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Super Bowl benefits outweigh NFL’s demands, Dayton says

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ST. PAUL — Gov. Mark Dayton said Tuesday that the requests the NFL makes of Super Bowl host cities are “way overboard” but that those issues are outweighed by the benefits of bringing the game to town.

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“I don’t think anybody needs free bowling alleys. Anybody who can afford to come here for the Super Bowl can afford to pay for the shoes and bowling ball and lane time,” Dayton said, referring to one of the reported requests from the NFL that bowling alleys be made available free for a celebrity event.

The list of conditions “doesn’t fit with my personal tastes,” Dayton said, but “the perfect is the enemy of the very good, and this is a very good deal for Minnesota.”

Dayton was responding to questions from the media about a Sunday report in the Minneapolis-based Star Tribune laying out the NFL’s terms for host cities. Officials involved in preparing the successful Super Bowl bid have not said which of the NFL’s conditions they agreed to, nor have they released their bid package publicly. Last month, the league awarded the 2018 Super Bowl to Minneapolis, to be played in the new $1 billion Vikings stadium being built downtown on the site of the old Metrodome.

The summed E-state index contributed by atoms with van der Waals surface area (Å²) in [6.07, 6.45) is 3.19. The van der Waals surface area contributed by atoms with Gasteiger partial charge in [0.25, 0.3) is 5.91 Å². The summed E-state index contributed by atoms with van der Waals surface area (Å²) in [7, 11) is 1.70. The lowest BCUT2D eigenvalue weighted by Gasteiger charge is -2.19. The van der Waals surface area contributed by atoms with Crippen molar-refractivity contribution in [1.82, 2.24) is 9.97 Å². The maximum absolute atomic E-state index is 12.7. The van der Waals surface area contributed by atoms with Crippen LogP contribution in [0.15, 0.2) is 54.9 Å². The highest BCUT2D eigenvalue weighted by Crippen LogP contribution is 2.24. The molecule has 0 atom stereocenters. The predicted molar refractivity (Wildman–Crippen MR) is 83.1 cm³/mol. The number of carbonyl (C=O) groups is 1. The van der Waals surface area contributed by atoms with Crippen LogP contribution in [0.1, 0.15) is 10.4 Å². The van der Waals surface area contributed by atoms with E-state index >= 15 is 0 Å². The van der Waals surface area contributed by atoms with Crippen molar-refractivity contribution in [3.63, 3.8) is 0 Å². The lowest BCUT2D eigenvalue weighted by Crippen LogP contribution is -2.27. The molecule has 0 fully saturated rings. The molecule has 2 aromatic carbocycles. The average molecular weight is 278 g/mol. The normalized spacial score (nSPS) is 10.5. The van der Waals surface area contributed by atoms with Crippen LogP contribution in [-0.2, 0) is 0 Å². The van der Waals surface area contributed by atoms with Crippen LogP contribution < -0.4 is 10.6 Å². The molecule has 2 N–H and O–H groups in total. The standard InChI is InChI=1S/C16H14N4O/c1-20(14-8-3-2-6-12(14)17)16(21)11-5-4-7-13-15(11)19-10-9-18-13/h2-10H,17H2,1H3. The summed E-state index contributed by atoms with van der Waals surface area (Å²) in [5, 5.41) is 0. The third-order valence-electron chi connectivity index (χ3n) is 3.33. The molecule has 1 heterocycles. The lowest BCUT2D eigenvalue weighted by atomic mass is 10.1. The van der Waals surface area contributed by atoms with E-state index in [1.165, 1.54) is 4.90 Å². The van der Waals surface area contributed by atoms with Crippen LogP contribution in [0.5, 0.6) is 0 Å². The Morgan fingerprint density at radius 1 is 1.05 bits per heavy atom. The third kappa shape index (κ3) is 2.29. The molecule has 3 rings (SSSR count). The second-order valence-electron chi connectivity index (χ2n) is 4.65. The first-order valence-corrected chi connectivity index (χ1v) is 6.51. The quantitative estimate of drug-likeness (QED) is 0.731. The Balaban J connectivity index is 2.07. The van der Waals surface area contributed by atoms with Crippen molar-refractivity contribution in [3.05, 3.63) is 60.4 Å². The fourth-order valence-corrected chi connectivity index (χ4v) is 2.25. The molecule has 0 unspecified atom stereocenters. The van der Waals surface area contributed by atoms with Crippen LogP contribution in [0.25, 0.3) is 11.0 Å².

Dayton said he didn’t know which league requests have been granted, but he said he’s been assured any costs involved will be paid from private sources.

He also said he would have no problem with the bid proposal being released to the public, but that he hasn’t consulted the attorneys to find out what issues are involved.

The Pioneer Press requested the bid as soon as it was submitted in May, but lawyers for Meet Minneapolis and the Minnesota Sports Facilities Authority said the data was nonpublic and would not be released until after the 2018 Super Bowl is played.

Dayton said too much attention is being focused on the few problems related to the stadium and Super Bowl and not enough said about the economic benefits of hosting the game and the related development being sparked around the stadium site.

“It’s just unfortunate there’s not a more balanced perspective, but that’s the way it is,” he said.

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